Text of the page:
Man who killed a fellow prisoner to be executed in US
ATLANTA (AP) — A 54-year-old man who has come within hours of execution three times in recent years is scheduled to die Tuesday evening unless the U.S. Supreme Court intervenes. Warren Lee Hill’s lawyers argue he shouldn’t be executed because he is intellectually disabled.
Warren Lee Hill is set to be put to death at 7 p.m. Tuesday at the state prison in Jackson, Georgia. Different courts have intervened with temporary reprieves at the last minute on three previous occasions.
State and federal courts have already rejected his filings this time around, and the State Board of Pardons and Paroles — the only entity authorized to commute his sentence to life in prison — denied him clemency Tuesday. Hill has filings pending before the U.S. Supreme Court, which is now the only potential barrier between him and a lethal injection of the drug pentobarbital.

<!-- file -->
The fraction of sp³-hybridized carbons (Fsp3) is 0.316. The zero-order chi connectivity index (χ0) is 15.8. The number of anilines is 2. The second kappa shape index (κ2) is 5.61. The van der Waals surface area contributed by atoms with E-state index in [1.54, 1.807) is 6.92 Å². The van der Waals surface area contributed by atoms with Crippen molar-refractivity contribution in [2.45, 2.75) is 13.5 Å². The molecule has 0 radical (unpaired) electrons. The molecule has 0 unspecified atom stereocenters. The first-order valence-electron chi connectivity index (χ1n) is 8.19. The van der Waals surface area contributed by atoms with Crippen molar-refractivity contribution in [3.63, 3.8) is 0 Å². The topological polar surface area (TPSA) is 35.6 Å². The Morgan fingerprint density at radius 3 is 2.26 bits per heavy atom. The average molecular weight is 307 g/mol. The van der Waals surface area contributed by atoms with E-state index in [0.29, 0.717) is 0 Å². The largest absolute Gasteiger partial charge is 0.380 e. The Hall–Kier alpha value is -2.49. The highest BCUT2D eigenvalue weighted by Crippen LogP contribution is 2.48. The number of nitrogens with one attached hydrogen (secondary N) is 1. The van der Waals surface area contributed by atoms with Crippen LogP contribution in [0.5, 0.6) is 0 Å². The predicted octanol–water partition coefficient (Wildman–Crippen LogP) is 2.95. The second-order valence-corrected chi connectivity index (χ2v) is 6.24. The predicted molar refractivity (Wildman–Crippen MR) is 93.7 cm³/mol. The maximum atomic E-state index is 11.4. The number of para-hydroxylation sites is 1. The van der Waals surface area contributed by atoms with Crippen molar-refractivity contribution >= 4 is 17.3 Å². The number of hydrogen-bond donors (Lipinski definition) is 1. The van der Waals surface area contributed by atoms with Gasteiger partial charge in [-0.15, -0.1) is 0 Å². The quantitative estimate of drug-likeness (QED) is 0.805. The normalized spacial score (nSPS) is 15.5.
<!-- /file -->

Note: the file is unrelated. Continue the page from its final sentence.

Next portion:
“The clemency board missed an opportunity to right a grave wrong,” Brian Kammer, a lawyer for Hill, said in an emailed statement Tuesday. “It is now up to the U.S. Supreme Court to ensure that an unconstitutional execution of a man with lifelong intellectual disability is prevented.”
Hill was sentenced to serve life in prison for the 1986 killing of his 18-year-old girlfriend, who was shot 11 times. While serving that sentence, he beat a fellow inmate, Joseph Handspike, to death using a nail-studded board. A jury in 1991 convicted Hill of murder and sentenced him to death.
Lawyers for Hill have long argued he is intellectually disabled and, therefore, shouldn’t be executed. State law and a 2002 U.S. Supreme Court decision both prohibit the execution of the intellectually disabled.
But Georgia has the toughest-in-the nation standard for proving intellectual disability. It requires capital defendants to prove beyond a reasonable doubt that they are intellectually disabled in order to avoid execution on those grounds. The state has consistently said Hill’s lawyers failed to meet that burden of proof.
Copyright 2015 The Associated Press. All rights reserved. This material may not be published, broadcast, rewritten or redistributed.